The new Nikon D600 camera goes on sale this week at a price of £1950 in most retailers. The camera fits in between the D3200 and the D800 in the Nikon range, with a 24 megapixel sensor.
The Nikon D600 DSLR is fairly similar to the D800 — including a weather- and dust-resistant magnesium alloy build, fast Exspeed III processor, and AF that works down to f/8 , all contained in a body that is a full 15 percent lighter than the D800.
Nikon is also emphasising the fact that the D600 handles wireless transfers and triggers using the new WU-1b widget, which is identical to the familiar WU-1a on the D3200 except that it plugs into the camera’s USB port rather than the HDMI port. There’s an Android app to allow your mobile device to communicate with the camera, and an iOS app is out by the end of September.
Nikon’s newly developed 24.3-megapixel FX-format CMOS sensor delivers outstanding levels of detail and tonal range, even in low light situations.
From true wide-angle to super telephoto, the 14-bit A/D conversion and excellent signal-to-noise ratio enable images of remarkable quality with low noise and wide dynamic range even at high ISO sensitivities.
Offering an ISO range of 100–6400, extendable up to 25,600 (equivalent) and down to 50 (equivalent), low light capability is superb. The camera’s intelligent noise reduction systems manage noise without sacrificing fine details, allowing superb flexibility under all lighting conditions: images are crisp and clean, even at higher ISO settings.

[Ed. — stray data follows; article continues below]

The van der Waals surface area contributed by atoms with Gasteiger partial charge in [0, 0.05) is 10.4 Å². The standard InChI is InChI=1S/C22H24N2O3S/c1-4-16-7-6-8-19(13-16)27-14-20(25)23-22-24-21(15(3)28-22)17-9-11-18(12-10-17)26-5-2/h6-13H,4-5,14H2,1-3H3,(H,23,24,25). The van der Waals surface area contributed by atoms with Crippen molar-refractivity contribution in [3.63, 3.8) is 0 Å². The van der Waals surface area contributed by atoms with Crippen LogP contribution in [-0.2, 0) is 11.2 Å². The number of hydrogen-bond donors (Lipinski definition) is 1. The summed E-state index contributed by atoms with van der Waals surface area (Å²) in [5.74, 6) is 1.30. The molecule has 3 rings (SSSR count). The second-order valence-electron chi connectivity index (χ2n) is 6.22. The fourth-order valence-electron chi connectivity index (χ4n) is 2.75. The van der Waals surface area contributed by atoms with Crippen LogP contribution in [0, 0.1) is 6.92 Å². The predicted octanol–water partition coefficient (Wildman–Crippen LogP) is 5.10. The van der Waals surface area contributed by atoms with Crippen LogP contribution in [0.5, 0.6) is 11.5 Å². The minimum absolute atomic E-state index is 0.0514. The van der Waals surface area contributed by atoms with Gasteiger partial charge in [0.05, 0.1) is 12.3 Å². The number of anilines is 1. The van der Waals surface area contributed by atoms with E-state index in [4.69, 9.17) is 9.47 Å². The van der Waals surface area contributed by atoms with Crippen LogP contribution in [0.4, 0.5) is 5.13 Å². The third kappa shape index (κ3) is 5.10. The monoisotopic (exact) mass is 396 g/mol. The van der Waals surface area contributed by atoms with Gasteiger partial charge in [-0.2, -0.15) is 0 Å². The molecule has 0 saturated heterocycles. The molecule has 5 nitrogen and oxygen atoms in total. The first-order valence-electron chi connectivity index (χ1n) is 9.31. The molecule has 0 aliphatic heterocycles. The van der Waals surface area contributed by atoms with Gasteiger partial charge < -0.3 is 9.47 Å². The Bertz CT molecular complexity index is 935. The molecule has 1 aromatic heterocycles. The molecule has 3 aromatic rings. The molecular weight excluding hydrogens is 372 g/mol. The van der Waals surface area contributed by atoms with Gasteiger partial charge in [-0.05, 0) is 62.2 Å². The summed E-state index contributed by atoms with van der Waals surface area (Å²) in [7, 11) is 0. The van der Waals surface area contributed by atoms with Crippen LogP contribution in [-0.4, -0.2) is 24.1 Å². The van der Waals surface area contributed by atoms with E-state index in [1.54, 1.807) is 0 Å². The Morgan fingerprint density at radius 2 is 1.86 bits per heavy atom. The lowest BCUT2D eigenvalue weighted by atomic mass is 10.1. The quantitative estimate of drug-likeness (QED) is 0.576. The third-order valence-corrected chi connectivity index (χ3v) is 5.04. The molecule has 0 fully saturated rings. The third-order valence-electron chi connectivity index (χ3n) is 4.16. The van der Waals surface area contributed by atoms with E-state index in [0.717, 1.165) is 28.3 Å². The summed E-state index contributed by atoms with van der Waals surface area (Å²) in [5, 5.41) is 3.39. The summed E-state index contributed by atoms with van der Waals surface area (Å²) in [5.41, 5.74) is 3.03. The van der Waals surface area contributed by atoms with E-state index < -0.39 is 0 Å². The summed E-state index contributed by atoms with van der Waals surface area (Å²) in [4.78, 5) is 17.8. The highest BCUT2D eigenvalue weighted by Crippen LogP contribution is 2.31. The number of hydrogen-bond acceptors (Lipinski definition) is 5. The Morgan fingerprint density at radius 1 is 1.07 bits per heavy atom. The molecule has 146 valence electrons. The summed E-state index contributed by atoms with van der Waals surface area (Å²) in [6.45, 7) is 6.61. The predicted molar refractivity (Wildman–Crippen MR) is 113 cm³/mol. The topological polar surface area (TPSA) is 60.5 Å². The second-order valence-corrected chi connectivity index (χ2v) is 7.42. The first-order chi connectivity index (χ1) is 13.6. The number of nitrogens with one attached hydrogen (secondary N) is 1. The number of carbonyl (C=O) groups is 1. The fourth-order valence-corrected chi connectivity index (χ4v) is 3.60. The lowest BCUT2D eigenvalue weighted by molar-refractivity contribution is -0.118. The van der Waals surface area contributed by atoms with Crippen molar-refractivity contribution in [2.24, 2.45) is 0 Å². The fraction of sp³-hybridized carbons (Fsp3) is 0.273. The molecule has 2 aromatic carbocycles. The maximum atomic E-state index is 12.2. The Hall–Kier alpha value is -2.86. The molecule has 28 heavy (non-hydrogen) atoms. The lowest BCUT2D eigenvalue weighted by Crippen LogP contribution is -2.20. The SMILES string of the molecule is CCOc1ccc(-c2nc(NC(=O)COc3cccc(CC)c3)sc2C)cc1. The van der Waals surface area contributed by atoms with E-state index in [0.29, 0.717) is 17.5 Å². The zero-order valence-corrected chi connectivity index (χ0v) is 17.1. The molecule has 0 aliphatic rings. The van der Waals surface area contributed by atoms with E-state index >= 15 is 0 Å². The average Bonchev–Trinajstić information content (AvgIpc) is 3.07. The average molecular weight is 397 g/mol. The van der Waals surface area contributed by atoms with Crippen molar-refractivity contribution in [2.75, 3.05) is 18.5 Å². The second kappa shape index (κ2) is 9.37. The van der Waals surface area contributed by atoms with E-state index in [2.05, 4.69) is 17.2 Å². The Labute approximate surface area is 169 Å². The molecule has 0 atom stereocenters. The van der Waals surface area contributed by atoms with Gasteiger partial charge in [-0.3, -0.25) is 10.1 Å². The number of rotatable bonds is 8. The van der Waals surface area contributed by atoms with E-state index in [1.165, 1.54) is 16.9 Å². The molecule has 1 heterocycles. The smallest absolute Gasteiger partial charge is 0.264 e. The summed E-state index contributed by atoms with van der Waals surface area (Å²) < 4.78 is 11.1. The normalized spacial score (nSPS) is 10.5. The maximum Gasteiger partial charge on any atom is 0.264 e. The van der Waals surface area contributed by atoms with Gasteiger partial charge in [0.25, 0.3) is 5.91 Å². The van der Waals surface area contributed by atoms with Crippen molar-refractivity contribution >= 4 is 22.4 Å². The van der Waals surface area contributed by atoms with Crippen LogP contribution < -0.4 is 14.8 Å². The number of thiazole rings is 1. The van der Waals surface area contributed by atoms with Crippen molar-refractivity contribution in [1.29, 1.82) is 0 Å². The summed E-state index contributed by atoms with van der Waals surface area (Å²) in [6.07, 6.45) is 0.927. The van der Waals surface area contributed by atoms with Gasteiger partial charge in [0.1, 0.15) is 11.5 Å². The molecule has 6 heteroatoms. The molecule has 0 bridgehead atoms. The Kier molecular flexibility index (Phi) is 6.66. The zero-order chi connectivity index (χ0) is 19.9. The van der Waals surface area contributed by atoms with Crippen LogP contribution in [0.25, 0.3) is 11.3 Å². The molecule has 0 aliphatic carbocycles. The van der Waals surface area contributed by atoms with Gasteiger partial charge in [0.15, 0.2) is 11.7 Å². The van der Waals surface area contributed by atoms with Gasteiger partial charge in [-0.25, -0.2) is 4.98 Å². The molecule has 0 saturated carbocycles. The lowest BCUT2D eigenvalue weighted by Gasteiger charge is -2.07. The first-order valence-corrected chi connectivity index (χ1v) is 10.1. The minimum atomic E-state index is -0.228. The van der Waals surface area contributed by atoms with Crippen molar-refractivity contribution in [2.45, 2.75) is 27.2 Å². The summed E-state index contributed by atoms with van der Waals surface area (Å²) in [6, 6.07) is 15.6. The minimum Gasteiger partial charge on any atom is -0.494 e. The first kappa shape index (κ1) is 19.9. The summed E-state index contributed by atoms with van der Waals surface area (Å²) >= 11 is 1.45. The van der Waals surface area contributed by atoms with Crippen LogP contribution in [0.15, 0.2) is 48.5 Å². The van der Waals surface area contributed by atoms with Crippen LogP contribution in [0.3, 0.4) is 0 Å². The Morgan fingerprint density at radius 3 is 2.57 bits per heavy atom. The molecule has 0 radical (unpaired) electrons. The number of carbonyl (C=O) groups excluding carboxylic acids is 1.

EXPEED 3 image processing
Equipped with the same state-of-the-art EXPEED 3 image-processing engine as Nikon’s flagship D4, the Nikon D600 makes light work of data-rich tasks without sacrificing speed and quality.
16-bit image processing offers richer colours and tones than ever before, delivering smooth gradations with abundant detail and tone all the way up the scale to pure white, even when shooting in JPEG.
Highly sensitive autofocus system
The Nikon D600 enables superior subject acquisition in most lighting conditions thanks to Nikon’s newly developed Multi-CAM4800 39-point AF system that boasts AF sensitivity inherited from the flagship D4.
A full-frame sensor is equivalent in size to a frame of 35mm film. Larger sensors are better for two main reasons: they potentially allow for larger photosites (light receptors) per pixel for a given resolution, and provide more creative flexibility with respect to depth of field at a given focal length. Larger photosites mean better light sensitivity, which usually means higher-quality photos.